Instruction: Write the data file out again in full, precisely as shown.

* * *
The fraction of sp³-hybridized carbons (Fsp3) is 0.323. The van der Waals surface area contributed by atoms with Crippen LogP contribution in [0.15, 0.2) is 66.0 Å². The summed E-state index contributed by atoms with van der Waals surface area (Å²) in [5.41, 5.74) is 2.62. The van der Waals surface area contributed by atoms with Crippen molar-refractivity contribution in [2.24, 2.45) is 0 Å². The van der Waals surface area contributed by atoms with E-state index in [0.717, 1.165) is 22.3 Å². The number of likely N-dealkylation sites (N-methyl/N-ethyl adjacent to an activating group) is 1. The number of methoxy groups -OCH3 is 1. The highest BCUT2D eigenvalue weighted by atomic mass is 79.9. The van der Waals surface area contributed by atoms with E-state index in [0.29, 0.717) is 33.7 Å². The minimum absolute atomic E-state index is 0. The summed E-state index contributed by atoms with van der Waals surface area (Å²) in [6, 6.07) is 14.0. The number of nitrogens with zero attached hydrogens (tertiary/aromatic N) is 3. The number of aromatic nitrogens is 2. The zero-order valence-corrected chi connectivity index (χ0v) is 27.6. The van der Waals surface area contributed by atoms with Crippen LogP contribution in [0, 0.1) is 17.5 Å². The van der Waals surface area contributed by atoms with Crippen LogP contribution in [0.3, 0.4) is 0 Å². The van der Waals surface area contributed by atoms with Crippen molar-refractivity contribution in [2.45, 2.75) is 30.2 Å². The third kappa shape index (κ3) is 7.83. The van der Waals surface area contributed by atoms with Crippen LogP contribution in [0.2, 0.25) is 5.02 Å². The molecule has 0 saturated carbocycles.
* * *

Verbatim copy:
The fraction of sp³-hybridized carbons (Fsp3) is 0.323. The van der Waals surface area contributed by atoms with Crippen LogP contribution in [0.15, 0.2) is 66.0 Å². The summed E-state index contributed by atoms with van der Waals surface area (Å²) in [5.41, 5.74) is 2.62. The van der Waals surface area contributed by atoms with Crippen molar-refractivity contribution in [2.24, 2.45) is 0 Å². The van der Waals surface area contributed by atoms with E-state index in [0.717, 1.165) is 22.3 Å². The number of likely N-dealkylation sites (N-methyl/N-ethyl adjacent to an activating group) is 1. The number of methoxy groups -OCH3 is 1. The highest BCUT2D eigenvalue weighted by atomic mass is 79.9. The van der Waals surface area contributed by atoms with E-state index in [0.29, 0.717) is 33.7 Å². The minimum absolute atomic E-state index is 0. The summed E-state index contributed by atoms with van der Waals surface area (Å²) in [6, 6.07) is 14.0. The number of nitrogens with zero attached hydrogens (tertiary/aromatic N) is 3. The number of aromatic nitrogens is 2. The zero-order valence-corrected chi connectivity index (χ0v) is 27.6. The van der Waals surface area contributed by atoms with Crippen LogP contribution in [0, 0.1) is 17.5 Å². The van der Waals surface area contributed by atoms with Crippen LogP contribution in [0.3, 0.4) is 0 Å². The van der Waals surface area contributed by atoms with Crippen molar-refractivity contribution in [2.45, 2.75) is 30.2 Å². The third kappa shape index (κ3) is 7.83. The van der Waals surface area contributed by atoms with Crippen LogP contribution in [0.2, 0.25) is 5.02 Å². The molecule has 0 saturated carbocycles.